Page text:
STB wrote:I am currently a junior at a good (top 50 but not top 25) liberal arts school. I have a 3.92 and expect it to stay somewhere around there; I think my softs are pretty good; I don't have an LSAT score but it shouldn't be too important for my question. My question is whether this plan makes sense...

After I graduate, I will study for the LSAT and take it in the fall. For a year or two I will get a job and build some WE. When I get my LSAT score back I'll apply to my very top choices (HYS and Berkeley) if I have a high score. If I don't get accepted, I will reapply early in the next cycle.

Any feedback would be appreciated.


Oh god, someone punch this kid.

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hoos89
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Re: How does my plan look?

Postby hoos89 » Mon Feb 20, 2012 4:40 pm

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Last edited by hoos89 on Fri Jul 04, 2014 12:50 pm, edited 1 time in total.

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jhw219
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Re: How does my plan look?

Postby jhw219 » Mon Feb 20, 2012 4:43 pm

your chances will definitely be impacted by the LSAT. Although my GPA isn't nearly as high as yours, there are people with my exact GPA and solid LSAT scores who are getting into Penn, Columbia, etc. while my disappointing score has landed me on the WL at the bottom T14. Also, and I don't mean to belittle your school, but your not applying from one of the top universities and there are definitely going to be people applying from Ivy's and other top 15's who are going to have GPAs just as good as yours so in order to remain competitive you're going to need a solid LSAT.

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hoos89
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Re: How does my plan look?

Postby hoos89 » Mon Feb 20, 2012 4:45 pm

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Last edited by hoos89 on Fri Jul 04, 2014 12:50 pm, edited 1 time in total.

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jhw219
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Re: How does my plan look?

Postby jhw219 » Mon Feb 20, 2012 4:50 pm

hoos89 wrote:
jhw219 wrote:your chances will definitely be impacted by the LSAT. Although my GPA isn't nearly as high as yours, there are people with my exact GPA and solid LSAT scores who are getting into Penn, Columbia, etc. while my disappointing score has landed me on the WL at the bottom T14. Also, and I don't mean to belittle your school, but your not applying from one of the top universities and there are definitely going to be people applying from Ivy's and other top 15's who are going to have GPAs just as good as yours so in order to remain competitive you're going to need a solid LSAT.


UG Institution is pretty much meaningless for law school admissions.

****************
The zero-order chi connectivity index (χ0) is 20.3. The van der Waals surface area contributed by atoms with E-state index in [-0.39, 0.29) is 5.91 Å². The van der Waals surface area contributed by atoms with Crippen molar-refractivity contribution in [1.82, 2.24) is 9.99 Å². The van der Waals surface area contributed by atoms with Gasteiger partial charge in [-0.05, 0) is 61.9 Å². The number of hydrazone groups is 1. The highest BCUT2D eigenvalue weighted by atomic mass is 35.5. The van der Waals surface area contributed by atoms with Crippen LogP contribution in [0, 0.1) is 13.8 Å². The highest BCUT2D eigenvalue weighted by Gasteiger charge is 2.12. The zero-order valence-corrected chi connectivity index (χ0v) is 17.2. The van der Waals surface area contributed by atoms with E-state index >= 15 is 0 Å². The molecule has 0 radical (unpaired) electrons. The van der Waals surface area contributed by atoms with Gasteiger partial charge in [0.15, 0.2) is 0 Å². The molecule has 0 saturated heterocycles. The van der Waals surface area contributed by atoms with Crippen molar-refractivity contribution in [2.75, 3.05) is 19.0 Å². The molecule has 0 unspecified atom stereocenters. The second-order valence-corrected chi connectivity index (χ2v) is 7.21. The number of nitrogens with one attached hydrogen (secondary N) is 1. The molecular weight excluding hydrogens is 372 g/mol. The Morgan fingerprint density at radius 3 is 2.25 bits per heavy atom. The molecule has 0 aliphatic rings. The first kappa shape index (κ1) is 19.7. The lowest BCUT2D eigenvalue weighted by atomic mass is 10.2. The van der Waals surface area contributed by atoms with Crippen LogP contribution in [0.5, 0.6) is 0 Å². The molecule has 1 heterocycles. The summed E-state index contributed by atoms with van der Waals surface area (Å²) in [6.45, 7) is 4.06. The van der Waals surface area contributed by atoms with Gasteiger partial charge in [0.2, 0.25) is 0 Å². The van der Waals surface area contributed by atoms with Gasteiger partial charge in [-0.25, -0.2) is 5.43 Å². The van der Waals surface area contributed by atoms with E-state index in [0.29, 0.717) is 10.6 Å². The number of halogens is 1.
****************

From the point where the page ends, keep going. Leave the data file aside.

i mean, it's by no means going to be the deciding factor, but you can't tell me that an admissions officer is going to treat a 4.0 from an ivy the same way they would treat a 4.0 from a large state school. at the same time, getting a 2.x from an ivy is obviously not going to get you as far as a solid GPA from a less distinguished school. all i'm saying is that having a high GPA won't be enough since there will be other students from (arguably) more difficult schools with great GPAs too.

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20130312
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Re: How does my plan look?

Postby 20130312 » Mon Feb 20, 2012 4:51 pm

jhw219 wrote:
hoos89 wrote:
jhw219 wrote:your chances will definitely be impacted by the LSAT. Although my GPA isn't nearly as high as yours, there are people with my exact GPA and solid LSAT scores who are getting into Penn, Columbia, etc. while my disappointing score has landed me on the WL at the bottom T14. Also, and I don't mean to belittle your school, but your not applying from one of the top universities and there are definitely going to be people applying from Ivy's and other top 15's who are going to have GPAs just as good as yours so in order to remain competitive you're going to need a solid LSAT.


UG Institution is pretty much meaningless for law school admissions.


i mean, it's by no means going to be the deciding factor, but you can't tell me that an admissions officer is going to treat a 4.0 from an ivy the same way they would treat a 4.0 from a large state school. at the same time, getting a 2.x from an ivy is obviously not going to get you as far as a solid GPA from a less distinguished school. all i'm saying is that having a high GPA won't be enough since there will be other students from (arguably) more difficult schools with great GPAs too.


UG, along with your PS and LORs, would serve as a tiebreaker for people with identical numbers. Otherwise, no dice.